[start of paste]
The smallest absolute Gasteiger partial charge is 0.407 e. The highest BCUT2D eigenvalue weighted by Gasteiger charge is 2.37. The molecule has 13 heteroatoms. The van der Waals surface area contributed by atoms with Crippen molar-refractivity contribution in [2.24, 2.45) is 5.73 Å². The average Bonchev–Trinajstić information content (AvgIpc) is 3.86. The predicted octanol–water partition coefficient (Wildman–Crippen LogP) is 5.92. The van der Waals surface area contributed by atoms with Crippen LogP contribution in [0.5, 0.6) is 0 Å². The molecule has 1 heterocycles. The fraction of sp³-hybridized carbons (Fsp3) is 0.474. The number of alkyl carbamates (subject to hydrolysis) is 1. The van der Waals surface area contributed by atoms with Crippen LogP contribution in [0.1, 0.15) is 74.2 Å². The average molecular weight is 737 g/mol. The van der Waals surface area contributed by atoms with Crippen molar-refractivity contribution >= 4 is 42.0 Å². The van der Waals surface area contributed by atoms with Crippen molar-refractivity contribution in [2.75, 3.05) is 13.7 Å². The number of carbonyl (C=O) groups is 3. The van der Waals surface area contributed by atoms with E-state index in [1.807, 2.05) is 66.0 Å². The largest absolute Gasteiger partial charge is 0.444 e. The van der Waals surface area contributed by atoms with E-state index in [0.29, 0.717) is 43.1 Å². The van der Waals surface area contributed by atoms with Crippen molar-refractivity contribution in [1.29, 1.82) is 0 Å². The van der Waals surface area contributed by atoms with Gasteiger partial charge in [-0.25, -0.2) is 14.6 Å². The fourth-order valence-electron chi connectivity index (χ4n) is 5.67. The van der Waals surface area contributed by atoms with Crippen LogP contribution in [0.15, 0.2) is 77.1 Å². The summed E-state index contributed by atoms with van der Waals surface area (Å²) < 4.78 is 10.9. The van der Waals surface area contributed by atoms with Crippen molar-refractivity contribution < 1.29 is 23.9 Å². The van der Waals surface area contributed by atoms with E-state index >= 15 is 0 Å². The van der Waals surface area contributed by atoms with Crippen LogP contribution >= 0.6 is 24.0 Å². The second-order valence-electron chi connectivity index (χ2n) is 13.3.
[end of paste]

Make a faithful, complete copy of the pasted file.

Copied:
The smallest absolute Gasteiger partial charge is 0.407 e. The highest BCUT2D eigenvalue weighted by Gasteiger charge is 2.37. The molecule has 13 heteroatoms. The van der Waals surface area contributed by atoms with Crippen molar-refractivity contribution in [2.24, 2.45) is 5.73 Å². The average Bonchev–Trinajstić information content (AvgIpc) is 3.86. The predicted octanol–water partition coefficient (Wildman–Crippen LogP) is 5.92. The van der Waals surface area contributed by atoms with Crippen LogP contribution in [0.5, 0.6) is 0 Å². The molecule has 1 heterocycles. The fraction of sp³-hybridized carbons (Fsp3) is 0.474. The number of alkyl carbamates (subject to hydrolysis) is 1. The van der Waals surface area contributed by atoms with Crippen LogP contribution in [0.1, 0.15) is 74.2 Å². The average molecular weight is 737 g/mol. The van der Waals surface area contributed by atoms with Crippen molar-refractivity contribution >= 4 is 42.0 Å². The van der Waals surface area contributed by atoms with Crippen molar-refractivity contribution in [2.75, 3.05) is 13.7 Å². The number of carbonyl (C=O) groups is 3. The van der Waals surface area contributed by atoms with E-state index in [1.807, 2.05) is 66.0 Å². The largest absolute Gasteiger partial charge is 0.444 e. The van der Waals surface area contributed by atoms with E-state index in [0.29, 0.717) is 43.1 Å². The van der Waals surface area contributed by atoms with Crippen molar-refractivity contribution in [1.29, 1.82) is 0 Å². The van der Waals surface area contributed by atoms with Gasteiger partial charge in [-0.25, -0.2) is 14.6 Å². The fourth-order valence-electron chi connectivity index (χ4n) is 5.67. The van der Waals surface area contributed by atoms with Crippen LogP contribution in [0.15, 0.2) is 77.1 Å². The summed E-state index contributed by atoms with van der Waals surface area (Å²) < 4.78 is 10.9. The van der Waals surface area contributed by atoms with Crippen molar-refractivity contribution < 1.29 is 23.9 Å². The van der Waals surface area contributed by atoms with E-state index >= 15 is 0 Å². The van der Waals surface area contributed by atoms with Crippen LogP contribution >= 0.6 is 24.0 Å². The second-order valence-electron chi connectivity index (χ2n) is 13.3.